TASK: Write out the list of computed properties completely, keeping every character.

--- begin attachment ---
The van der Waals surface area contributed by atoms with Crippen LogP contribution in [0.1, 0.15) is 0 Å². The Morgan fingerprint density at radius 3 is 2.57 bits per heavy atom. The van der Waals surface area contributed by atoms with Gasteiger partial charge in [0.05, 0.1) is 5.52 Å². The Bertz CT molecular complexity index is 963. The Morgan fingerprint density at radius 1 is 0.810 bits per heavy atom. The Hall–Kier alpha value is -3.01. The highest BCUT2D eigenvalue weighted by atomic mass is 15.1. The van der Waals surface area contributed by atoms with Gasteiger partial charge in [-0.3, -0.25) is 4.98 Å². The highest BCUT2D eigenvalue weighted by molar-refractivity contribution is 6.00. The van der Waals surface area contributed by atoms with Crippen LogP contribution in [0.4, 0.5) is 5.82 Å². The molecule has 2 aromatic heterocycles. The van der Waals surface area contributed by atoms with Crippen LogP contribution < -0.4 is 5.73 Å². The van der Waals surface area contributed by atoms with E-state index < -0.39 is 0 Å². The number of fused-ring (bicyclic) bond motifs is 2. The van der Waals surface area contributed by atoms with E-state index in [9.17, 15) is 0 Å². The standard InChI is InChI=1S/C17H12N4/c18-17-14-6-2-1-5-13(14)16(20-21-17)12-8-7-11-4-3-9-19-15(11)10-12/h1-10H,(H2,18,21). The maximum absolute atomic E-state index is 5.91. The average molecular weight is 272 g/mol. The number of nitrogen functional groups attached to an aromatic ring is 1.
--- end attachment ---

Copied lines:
The van der Waals surface area contributed by atoms with Crippen LogP contribution in [0.1, 0.15) is 0 Å². The Morgan fingerprint density at radius 3 is 2.57 bits per heavy atom. The van der Waals surface area contributed by atoms with Gasteiger partial charge in [0.05, 0.1) is 5.52 Å². The Bertz CT molecular complexity index is 963. The Morgan fingerprint density at radius 1 is 0.810 bits per heavy atom. The Hall–Kier alpha value is -3.01. The highest BCUT2D eigenvalue weighted by atomic mass is 15.1. The van der Waals surface area contributed by atoms with Gasteiger partial charge in [-0.3, -0.25) is 4.98 Å². The highest BCUT2D eigenvalue weighted by molar-refractivity contribution is 6.00. The van der Waals surface area contributed by atoms with Crippen LogP contribution in [0.4, 0.5) is 5.82 Å². The molecule has 2 aromatic heterocycles. The van der Waals surface area contributed by atoms with Crippen LogP contribution < -0.4 is 5.73 Å². The van der Waals surface area contributed by atoms with E-state index < -0.39 is 0 Å². The number of fused-ring (bicyclic) bond motifs is 2. The van der Waals surface area contributed by atoms with E-state index in [9.17, 15) is 0 Å². The standard InChI is InChI=1S/C17H12N4/c18-17-14-6-2-1-5-13(14)16(20-21-17)12-8-7-11-4-3-9-19-15(11)10-12/h1-10H,(H2,18,21). The maximum absolute atomic E-state index is 5.91. The average molecular weight is 272 g/mol. The number of nitrogen functional groups attached to an aromatic ring is 1.